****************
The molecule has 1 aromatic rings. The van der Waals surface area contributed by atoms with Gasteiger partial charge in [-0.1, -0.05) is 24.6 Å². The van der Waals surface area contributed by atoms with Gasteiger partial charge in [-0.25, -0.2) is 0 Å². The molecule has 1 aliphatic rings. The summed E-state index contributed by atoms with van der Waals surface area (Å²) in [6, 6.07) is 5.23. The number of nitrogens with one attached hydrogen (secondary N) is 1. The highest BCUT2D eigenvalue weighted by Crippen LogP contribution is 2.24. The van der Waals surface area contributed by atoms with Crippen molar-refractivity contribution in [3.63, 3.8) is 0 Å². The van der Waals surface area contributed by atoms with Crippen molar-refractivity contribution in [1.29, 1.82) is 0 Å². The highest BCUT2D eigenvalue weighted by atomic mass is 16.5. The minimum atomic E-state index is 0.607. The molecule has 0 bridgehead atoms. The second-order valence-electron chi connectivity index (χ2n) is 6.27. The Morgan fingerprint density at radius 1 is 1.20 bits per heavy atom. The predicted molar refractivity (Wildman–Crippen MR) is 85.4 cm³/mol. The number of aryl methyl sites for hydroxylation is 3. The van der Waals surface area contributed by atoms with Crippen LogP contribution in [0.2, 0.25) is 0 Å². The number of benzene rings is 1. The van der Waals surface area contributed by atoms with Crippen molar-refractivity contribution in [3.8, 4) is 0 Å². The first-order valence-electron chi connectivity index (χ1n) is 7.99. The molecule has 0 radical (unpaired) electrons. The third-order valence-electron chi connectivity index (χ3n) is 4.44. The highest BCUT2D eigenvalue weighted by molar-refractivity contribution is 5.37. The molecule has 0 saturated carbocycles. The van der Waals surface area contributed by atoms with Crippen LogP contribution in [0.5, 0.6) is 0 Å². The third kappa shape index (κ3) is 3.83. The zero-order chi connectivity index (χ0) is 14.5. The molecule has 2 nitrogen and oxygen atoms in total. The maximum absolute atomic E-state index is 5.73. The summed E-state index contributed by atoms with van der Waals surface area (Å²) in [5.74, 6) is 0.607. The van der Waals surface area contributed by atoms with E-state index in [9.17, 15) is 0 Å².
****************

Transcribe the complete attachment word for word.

The molecule has 1 aromatic rings. The van der Waals surface area contributed by atoms with Gasteiger partial charge in [-0.1, -0.05) is 24.6 Å². The van der Waals surface area contributed by atoms with Gasteiger partial charge in [-0.25, -0.2) is 0 Å². The molecule has 1 aliphatic rings. The summed E-state index contributed by atoms with van der Waals surface area (Å²) in [6, 6.07) is 5.23. The number of nitrogens with one attached hydrogen (secondary N) is 1. The highest BCUT2D eigenvalue weighted by Crippen LogP contribution is 2.24. The van der Waals surface area contributed by atoms with Crippen molar-refractivity contribution in [3.63, 3.8) is 0 Å². The van der Waals surface area contributed by atoms with Crippen molar-refractivity contribution in [1.29, 1.82) is 0 Å². The highest BCUT2D eigenvalue weighted by atomic mass is 16.5. The minimum atomic E-state index is 0.607. The molecule has 0 bridgehead atoms. The second-order valence-electron chi connectivity index (χ2n) is 6.27. The Morgan fingerprint density at radius 1 is 1.20 bits per heavy atom. The predicted molar refractivity (Wildman–Crippen MR) is 85.4 cm³/mol. The number of aryl methyl sites for hydroxylation is 3. The van der Waals surface area contributed by atoms with Crippen LogP contribution in [0.2, 0.25) is 0 Å². The number of benzene rings is 1. The van der Waals surface area contributed by atoms with Crippen molar-refractivity contribution in [3.8, 4) is 0 Å². The first-order valence-electron chi connectivity index (χ1n) is 7.99. The molecule has 0 radical (unpaired) electrons. The third-order valence-electron chi connectivity index (χ3n) is 4.44. The highest BCUT2D eigenvalue weighted by molar-refractivity contribution is 5.37. The molecule has 0 saturated carbocycles. The van der Waals surface area contributed by atoms with Crippen LogP contribution in [0.5, 0.6) is 0 Å². The third kappa shape index (κ3) is 3.83. The zero-order chi connectivity index (χ0) is 14.5. The molecule has 2 nitrogen and oxygen atoms in total. The maximum absolute atomic E-state index is 5.73. The summed E-state index contributed by atoms with van der Waals surface area (Å²) in [5.74, 6) is 0.607. The van der Waals surface area contributed by atoms with E-state index in [9.17, 15) is 0 Å².